Friday, September 21, 2018

Curation #145 from my Kerouac bookshelf: The Typewriter is Holy: The Complete Uncensored History of the Beat Generation by Bill Morgan




Item #145 in my Kerouac bookshelf curation project is this hardcover 2010 Free Press 1st printing of Bill Morgan's The Complete Uncensored History of the Beat Generation. 291 pages, it measures about 6.5" x 9.5" and is in very good condition. The provenance is uncertain but it may have been a gift (purchased from my Amazon Wishlist).

Bill Morgan has written more than a dozen books about the Beat writers and may be best known as Allen Ginsberg's biographer. While Morgan's title over-reaches a bit (it is impossible to present a complete history of the Beat Generation in 291 pages), Morgan does a good job at narrating "the history of these writers primarily as a social group of friends" (inside dust jacket). Primarily focusing, of course, on Kerouac, Ginsberg, and Burroughs (along with Cassady, Carr, and others), as one would expect, Ginsberg comes across as the primary force in the movement from a literary/business perspective.

If you are a casual reader of this blog and have holes in your understanding of the Beat Generation, this is a good place to start. It definitely belongs on your Kerouac bookshelf.







Below is a picture of Shelf #5 (last one!) of my Kerouac bookshelf showing the placement of this book (9th from the left that you can see in the picture) on the day I started curating my collection. Next up: The Whole Shot: Collected Interviews with Gregory Corso edited by Rick Schober.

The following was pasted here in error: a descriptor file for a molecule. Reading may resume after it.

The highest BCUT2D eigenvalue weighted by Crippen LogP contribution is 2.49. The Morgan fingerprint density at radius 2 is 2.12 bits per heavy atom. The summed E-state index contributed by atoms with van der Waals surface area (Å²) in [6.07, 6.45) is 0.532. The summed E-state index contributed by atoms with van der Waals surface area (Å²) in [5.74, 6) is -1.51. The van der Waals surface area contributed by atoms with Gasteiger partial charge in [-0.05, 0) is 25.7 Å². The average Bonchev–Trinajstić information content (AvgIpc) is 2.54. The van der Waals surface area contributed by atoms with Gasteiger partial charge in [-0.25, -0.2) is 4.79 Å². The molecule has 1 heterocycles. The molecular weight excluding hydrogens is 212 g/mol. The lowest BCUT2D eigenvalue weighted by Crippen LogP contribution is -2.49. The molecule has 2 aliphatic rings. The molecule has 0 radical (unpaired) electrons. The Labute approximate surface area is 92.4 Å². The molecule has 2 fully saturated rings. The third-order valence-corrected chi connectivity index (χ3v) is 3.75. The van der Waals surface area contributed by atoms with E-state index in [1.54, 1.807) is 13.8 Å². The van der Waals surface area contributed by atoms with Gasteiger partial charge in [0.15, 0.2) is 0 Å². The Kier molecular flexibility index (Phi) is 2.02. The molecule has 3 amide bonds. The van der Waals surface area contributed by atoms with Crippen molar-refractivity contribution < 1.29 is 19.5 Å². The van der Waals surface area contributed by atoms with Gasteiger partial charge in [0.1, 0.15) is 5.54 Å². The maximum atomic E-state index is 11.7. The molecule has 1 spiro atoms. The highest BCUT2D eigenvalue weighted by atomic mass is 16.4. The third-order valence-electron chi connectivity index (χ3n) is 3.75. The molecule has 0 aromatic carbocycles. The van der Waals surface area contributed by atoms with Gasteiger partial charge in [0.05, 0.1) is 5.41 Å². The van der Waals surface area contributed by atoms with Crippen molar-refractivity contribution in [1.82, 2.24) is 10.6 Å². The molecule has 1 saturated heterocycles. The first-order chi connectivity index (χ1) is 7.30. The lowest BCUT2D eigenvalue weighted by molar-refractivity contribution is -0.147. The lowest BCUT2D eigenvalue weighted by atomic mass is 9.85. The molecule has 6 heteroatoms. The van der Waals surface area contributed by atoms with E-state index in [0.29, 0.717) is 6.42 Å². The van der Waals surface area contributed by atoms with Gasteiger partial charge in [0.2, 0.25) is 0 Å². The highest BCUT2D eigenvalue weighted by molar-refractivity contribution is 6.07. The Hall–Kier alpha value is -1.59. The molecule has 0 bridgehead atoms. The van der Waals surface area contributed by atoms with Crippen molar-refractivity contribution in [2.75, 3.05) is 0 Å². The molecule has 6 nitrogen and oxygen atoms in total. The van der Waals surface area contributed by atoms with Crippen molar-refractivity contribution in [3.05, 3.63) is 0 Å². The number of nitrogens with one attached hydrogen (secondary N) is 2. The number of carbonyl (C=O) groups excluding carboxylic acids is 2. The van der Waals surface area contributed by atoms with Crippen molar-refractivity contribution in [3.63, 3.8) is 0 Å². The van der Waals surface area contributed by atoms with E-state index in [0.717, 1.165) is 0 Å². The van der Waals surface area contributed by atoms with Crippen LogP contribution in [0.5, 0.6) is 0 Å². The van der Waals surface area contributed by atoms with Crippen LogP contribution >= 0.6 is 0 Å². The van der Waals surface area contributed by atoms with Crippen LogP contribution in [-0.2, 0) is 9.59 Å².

Shelf #5 of my Kerouac bookshelf

Thursday, September 20, 2018

Curation #144 from my Kerouac bookshelf: Kerouac, The Word and the Way: Prose Artist as Spiritual Quester by Ben Giamo



Item #144 in my Kerouac bookshelf curation project is this softcover 2000 Southern Illinois University Press first printing of Kerouac, The Word and the Way: Prose Artist as Spiritual Quester by Ben Giamo. 246 pages, it measures about 5-3/4" x 9" and is in very good condition. I don't remember the provenance but I suspect I purchased it used via Amazon. "M.V. Standerfer" is handwritten in ink on the inside front cover.

Giamo is an Associate Professor of American Studies at the University of Notre Dame, so he has credibility when it comes to writing a book about Kerouac as "spiritual quester." I found this an academic and yet compelling read. Plus, how can you argue with a book that spends a whole chapter exploring what IT is?* Or that uses Jack's painting, "Old Angel Midnight," as the cover?

You won't get any arguments from me that Kerouac was a religious writer, so Giamo's thesis -- "to chronicle and clarify the various spiritual quests undertaken by Kerouac -- as revealed by his novelistic writings" (p. xix)-- makes sense to me from the outset and Giamo supports his thesis via careful analysis of both Kerouac's fiction and his letters.

This definitely belongs on your Kerouac bookshelf.


*If you aren't familiar with IT, I suggest you read or re-read On the Road right away.